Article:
Chocolate continues to head into uncharted territory in 2011, both in flavor combinations and in sales numbers. We’re seeing a continuation of trends already visible in many other food areas-especially the application of nutritional supplements or nutraceuticals to foods in the form of “functional chocolates,” and the addition of exotic spices and flavors like blood orange, hibiscus, and olive oils. Driven by consumers’ increasing demand for convenience, some semblance of nutrition (or a weak excuse to indulge in something not usually considered healthy but now not only somewhat healthy but “enhanced”), and a growing demand from niche markets, chocolates that are vegan, non-dairy, kosher, or with other specific characteristics are becoming increasingly common.
I’m a strong advocate of eating healthy, but I’m not a firm believer in getting your nutrients through highly processed and concentrated and intensely purified powder or liquid. Too little is known (and unknown) about meeting your nutritional needs through concentrated substances and vitamins, so I say eat more fruits, vegetables, beans and legumes, healthy fish and poultry, and high cocoa percentage chocolates in reasonable quantities. You’ll get all around better nourishment in more ways than one by eating right and preparing your own food as much as possible, and still be able to indulge in the real thing-pure chocolate or a rich ganache made with cream and butter, not some synthetic or processed filler.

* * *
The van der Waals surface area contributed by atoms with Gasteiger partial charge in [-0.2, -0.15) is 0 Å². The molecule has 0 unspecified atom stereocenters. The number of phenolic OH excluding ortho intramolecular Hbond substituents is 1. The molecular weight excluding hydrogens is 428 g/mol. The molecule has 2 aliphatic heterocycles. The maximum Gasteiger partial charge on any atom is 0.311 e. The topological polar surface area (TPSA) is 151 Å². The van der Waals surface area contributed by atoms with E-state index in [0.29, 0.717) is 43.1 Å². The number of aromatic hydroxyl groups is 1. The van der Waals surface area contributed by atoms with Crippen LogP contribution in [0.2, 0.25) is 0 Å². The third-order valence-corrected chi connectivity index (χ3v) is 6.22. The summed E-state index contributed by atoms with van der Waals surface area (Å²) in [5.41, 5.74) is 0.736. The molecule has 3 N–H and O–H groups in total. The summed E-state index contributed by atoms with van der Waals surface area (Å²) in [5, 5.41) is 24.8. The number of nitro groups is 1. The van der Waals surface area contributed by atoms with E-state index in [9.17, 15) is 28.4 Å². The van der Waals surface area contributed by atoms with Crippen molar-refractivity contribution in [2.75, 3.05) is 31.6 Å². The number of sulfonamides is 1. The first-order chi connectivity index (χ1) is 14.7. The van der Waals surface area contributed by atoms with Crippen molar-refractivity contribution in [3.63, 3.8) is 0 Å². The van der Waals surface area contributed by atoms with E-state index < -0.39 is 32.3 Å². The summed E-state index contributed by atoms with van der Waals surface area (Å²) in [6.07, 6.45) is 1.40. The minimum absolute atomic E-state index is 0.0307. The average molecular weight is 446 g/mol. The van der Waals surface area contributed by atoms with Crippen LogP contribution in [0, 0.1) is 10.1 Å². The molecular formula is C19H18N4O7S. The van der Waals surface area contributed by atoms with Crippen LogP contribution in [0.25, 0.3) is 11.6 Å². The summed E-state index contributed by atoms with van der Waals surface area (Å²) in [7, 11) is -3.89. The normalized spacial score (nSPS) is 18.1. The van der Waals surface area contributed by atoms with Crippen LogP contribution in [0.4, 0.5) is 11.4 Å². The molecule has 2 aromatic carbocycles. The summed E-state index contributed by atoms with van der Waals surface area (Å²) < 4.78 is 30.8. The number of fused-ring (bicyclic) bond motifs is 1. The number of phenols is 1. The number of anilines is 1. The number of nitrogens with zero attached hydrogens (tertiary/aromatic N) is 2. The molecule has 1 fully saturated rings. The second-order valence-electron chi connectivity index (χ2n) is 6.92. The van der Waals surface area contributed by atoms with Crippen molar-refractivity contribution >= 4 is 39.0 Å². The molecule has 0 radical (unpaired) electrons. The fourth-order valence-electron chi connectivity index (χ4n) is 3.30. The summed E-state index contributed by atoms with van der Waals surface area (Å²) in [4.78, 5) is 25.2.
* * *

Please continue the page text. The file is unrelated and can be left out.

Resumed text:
Traditional favorites are also seeking a new twist to get in on the chocolate craze; case in point-chocolate covered Jelly Bellys. While I’m not confident this is a winning combination, at least they are sticking to tried-and-true flavor combinations such asÂ cherry, coconut, raspberry, orange, and strawberry.
And while consumers are increasingly interested in origin and authenticity, it doesn’t seem to be on the radar of the food writers and sites I have surveyed in putting this together. It’s too difficult for any of the big manufacturers and well-known names that set many of the trends to source single origin cacao. It’s also cost-prohibitive and logistically complicated to ensure a steady supply of beans from a single origin for the mass markets they serve.
These trends will come and go, as they all do. I’m surprised I haven’t seen some new molecular gastronomy technique applied to chocolates; perhaps using the calcium chloride spherication technique to encapsulate some new funky flavor-and if it the spheres can be made sturdy enough, then panning them in chocolate. Personally, I prefer the classic flavors such as caramel, coffee, or nuts combined with or used in a ganache, properly subdued, and combined with good chocolate. If you are looking for a more healthy way to consume chocolate, look for dried fruits and/or nuts combined with chocolate via dipping or in bars. There will be new flavors, combinations, and “enhanced”chocolates, but if you are looking for real chocolate flavor you can always fall back on the classics.